In a word, this guy has determination. What an inspiring story. Next time I complain about my frozen shoulder I will watch this and be humbled.
Good to see California Chrome kicking up his heels at Taylor Made farm. He’s showing he still has the moves!
California Chrome has retired after his run in the First Annual Pegasus World Cup, held January 28th at Gulfstream Park. Chrome came into the race looking a bit off, and finished ninth. His knee looked swollen after the race, but subsequent x-rays show that there’s no damage. California Chrome retires as the highest-earning thoroughbred in North American history, having amassed $14,752,650 in winnings. Time for him to enjoy life at Taylor Made.
On the plus side, Arrogate again showed his blistering speed. After winning the 2016 Breeders Cup, the 4-year old ran a smoking race in the $12 Million Pegasus, finishing more than three lengths ahead of the field.
The first of American Pharoah’s foals, a colt, was born early this morning at the Seitz family’s Brookdale Farm in Versailles, KY. The colt’s dam is Kakadu is a 4-year-old by Tizway and a half-sister to multiple graded stakes winner Protonico.
The timing of the birth was ideal: since all racehorses “age up” the first of the year, it’s a real advantage for a racehorse to be born as close to January 1st as possible, putting them at the older end of their racing age. A couple of months can make a big difference to a two or three year old.
This cute little colt is already reported to have quite the personality.
“A lot of foals are kind of skiddish for the first couple of weeks,” Fred Seitz said. “They don’t really want to be touched or handled, and they try to run behind their mother all the time. This one’s the opposite. You walk into his stall … and the foal just basically walks right up to you and starts sucking on your thumb.”
This little guy is going to be the first of many. According to ESPN’s Darren Rovell, American Pharoah bred with more than 200 mares in 115 days. His stud fee, for a live foal, was $200,000.
What a race! California Chrome and Arrogate battled it right to the end. I thought Chrome had it . . . was really impressed by Arrogate’s last surge.
How ironic that just yesterday it was Arrogate’s Jockey, Mike Smith, who was on the losing end of the match race — he was riding Songbird, who barely lost to Beholder!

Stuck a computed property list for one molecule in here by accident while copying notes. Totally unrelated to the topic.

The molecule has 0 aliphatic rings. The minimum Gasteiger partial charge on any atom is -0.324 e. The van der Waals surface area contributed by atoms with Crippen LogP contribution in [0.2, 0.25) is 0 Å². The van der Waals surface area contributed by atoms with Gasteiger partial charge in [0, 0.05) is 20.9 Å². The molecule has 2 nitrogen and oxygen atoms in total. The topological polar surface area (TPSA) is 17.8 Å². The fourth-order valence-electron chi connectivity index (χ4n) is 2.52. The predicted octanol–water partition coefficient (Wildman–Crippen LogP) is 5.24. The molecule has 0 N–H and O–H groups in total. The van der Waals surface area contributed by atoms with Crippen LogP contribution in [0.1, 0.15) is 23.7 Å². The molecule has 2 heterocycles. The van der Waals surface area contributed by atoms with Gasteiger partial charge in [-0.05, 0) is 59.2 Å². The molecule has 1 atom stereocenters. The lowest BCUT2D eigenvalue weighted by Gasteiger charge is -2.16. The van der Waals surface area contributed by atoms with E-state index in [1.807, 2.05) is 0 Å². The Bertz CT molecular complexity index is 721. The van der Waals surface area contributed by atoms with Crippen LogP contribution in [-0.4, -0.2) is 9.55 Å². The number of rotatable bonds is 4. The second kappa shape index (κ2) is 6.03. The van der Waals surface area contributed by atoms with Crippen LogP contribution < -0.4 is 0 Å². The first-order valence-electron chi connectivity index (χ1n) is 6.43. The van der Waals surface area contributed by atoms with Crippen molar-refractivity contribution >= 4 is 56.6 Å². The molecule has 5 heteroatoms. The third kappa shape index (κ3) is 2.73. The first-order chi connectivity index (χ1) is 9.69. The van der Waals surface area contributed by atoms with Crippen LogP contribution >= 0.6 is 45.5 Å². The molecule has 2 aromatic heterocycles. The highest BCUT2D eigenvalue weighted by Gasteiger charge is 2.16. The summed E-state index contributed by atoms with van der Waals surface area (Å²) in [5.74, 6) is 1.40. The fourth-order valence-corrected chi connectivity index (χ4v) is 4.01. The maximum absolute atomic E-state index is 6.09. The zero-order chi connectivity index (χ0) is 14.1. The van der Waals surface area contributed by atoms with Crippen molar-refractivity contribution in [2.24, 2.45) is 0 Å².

Kudos to jockey Jockey Marcos Meneses for guiding his mount, Chia Ghost, to victory despite the fact that both reins broke during the race. It’s hard to imagine recovering quite so well from an equipment failure like that — and it also speaks to the fact that the horse was very competitive and knew his job. It was the horse’s second straight victory.
There’s been a lot of discussion since the Belmont about the use of a “rabbit” to set the early speed in a race. Of course, it’s nothing new.
The video above shows the great Damascus with — and without — his rabbit, who was named Hedevar in his races against Dr. Fager; a horse that could not be rated and always got lured into chasing the rabbit.
In the 1957 Belmont Stakes, Gallant Man was helped to his eight length victory by Bold Nero, who was entered in the race to tire out Bold Ruler.
Of course, sometimes the rabbit doesn’t get the message. The very first winner of what would become the Triple Crown, Sir Barton, was entered into the 1919 Kentucky Derby as the rabbit for his barnmate Billy Kelly. He won the Derby by five lengths, moved to Pimlico and won the Preakness four days later, won the Withers ten days later and then the Belmont. Of course, when Sir Barton won those races there was no “official” Triple Crown; he was awarded the honor once the idea had taken hold, several years after his accomplishment.
Exaggerator broke Nyquist’s winning streak with a decisive win in the Preakness. The colt definitely liked the sloppy track and had a perfect trip, staying on the rail until he swung wide for his trademark come-from-behind run. (How many pairs of goggles do you think a jockey goes through on a muddy track?)
Nyquist broke sharply and battled for the lead with Uncle Lino, running the fastest opening quarter in the Preakness at 22.38. Unfortunately the fast speed and the muddy track took their toll and Nyquist faded to third with Cherry Wine sneaking in to beat him by a nose.
The blazing pace took its toll on Uncle Lino, too, who was vanned back to the start. Vets found superficial digital flexor tendon inflammation in his left front leg.
Sadly, the Preakness day was marred by two tragedies — 9-year old Homeboykris, a died shortly after winning the first race of the day. He came from behind to win the race but then collapsed on the way back to the barn. Preliminary reports suggest the gelding suffered from cardiac arrest, but a necropsy is planned.
Three races later, 4-year old Pramedya broke her left-front canon bone in a turf race and had to be euthanized. Tragically, the filly was owned by Gretchen and Roy Jackson, who also owned 2006 Kentucky Derby winner Barbaro who was also injured in the Preakness.